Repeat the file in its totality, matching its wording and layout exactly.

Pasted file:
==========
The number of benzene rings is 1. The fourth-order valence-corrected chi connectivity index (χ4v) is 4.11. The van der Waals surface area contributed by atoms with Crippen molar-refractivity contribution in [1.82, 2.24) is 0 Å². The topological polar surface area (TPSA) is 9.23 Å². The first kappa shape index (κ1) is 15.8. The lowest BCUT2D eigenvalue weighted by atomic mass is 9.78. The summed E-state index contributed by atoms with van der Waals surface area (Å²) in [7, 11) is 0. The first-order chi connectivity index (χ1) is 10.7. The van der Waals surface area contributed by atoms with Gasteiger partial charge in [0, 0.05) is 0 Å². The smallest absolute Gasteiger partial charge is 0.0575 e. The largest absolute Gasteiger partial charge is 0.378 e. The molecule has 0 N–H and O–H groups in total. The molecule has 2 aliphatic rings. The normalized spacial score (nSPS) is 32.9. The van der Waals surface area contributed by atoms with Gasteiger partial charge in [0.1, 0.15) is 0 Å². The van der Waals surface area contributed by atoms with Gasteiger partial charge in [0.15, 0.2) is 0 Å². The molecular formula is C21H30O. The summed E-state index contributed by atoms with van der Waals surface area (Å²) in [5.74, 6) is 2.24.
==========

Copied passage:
The number of benzene rings is 1. The fourth-order valence-corrected chi connectivity index (χ4v) is 4.11. The van der Waals surface area contributed by atoms with Crippen molar-refractivity contribution in [1.82, 2.24) is 0 Å². The topological polar surface area (TPSA) is 9.23 Å². The first kappa shape index (κ1) is 15.8. The lowest BCUT2D eigenvalue weighted by atomic mass is 9.78. The summed E-state index contributed by atoms with van der Waals surface area (Å²) in [7, 11) is 0. The first-order chi connectivity index (χ1) is 10.7. The van der Waals surface area contributed by atoms with Gasteiger partial charge in [0, 0.05) is 0 Å². The smallest absolute Gasteiger partial charge is 0.0575 e. The largest absolute Gasteiger partial charge is 0.378 e. The molecule has 0 N–H and O–H groups in total. The molecule has 2 aliphatic rings. The normalized spacial score (nSPS) is 32.9. The van der Waals surface area contributed by atoms with Gasteiger partial charge in [0.1, 0.15) is 0 Å². The van der Waals surface area contributed by atoms with Gasteiger partial charge in [0.15, 0.2) is 0 Å². The molecular formula is C21H30O. The summed E-state index contributed by atoms with van der Waals surface area (Å²) in [5.74, 6) is 2.24.